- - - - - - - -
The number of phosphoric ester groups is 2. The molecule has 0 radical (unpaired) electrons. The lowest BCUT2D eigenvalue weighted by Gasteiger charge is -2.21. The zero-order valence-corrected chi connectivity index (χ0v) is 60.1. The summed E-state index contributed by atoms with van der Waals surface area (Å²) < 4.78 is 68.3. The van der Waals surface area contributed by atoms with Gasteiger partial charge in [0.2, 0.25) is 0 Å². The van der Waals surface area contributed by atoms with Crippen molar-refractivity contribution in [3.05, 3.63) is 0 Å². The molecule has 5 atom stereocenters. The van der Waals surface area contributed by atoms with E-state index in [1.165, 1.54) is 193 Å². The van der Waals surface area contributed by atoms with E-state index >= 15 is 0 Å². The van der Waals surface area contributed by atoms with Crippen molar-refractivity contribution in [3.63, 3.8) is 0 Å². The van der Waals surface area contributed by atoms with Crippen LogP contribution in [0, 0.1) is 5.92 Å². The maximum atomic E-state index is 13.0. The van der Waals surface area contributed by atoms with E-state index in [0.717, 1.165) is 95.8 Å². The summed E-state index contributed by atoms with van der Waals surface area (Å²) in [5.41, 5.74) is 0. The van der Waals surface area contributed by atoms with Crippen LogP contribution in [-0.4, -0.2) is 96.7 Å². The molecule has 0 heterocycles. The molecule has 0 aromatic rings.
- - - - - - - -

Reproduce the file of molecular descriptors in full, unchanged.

The number of phosphoric ester groups is 2. The molecule has 0 radical (unpaired) electrons. The lowest BCUT2D eigenvalue weighted by Gasteiger charge is -2.21. The zero-order valence-corrected chi connectivity index (χ0v) is 60.1. The summed E-state index contributed by atoms with van der Waals surface area (Å²) < 4.78 is 68.3. The van der Waals surface area contributed by atoms with Gasteiger partial charge in [0.2, 0.25) is 0 Å². The van der Waals surface area contributed by atoms with Crippen molar-refractivity contribution in [3.05, 3.63) is 0 Å². The molecule has 5 atom stereocenters. The van der Waals surface area contributed by atoms with E-state index in [1.165, 1.54) is 193 Å². The van der Waals surface area contributed by atoms with E-state index >= 15 is 0 Å². The van der Waals surface area contributed by atoms with Crippen molar-refractivity contribution in [3.63, 3.8) is 0 Å². The van der Waals surface area contributed by atoms with Crippen LogP contribution in [0, 0.1) is 5.92 Å². The maximum atomic E-state index is 13.0. The van der Waals surface area contributed by atoms with E-state index in [0.717, 1.165) is 95.8 Å². The summed E-state index contributed by atoms with van der Waals surface area (Å²) in [5.41, 5.74) is 0. The van der Waals surface area contributed by atoms with Crippen LogP contribution in [-0.4, -0.2) is 96.7 Å². The molecule has 0 heterocycles. The molecule has 0 aromatic rings.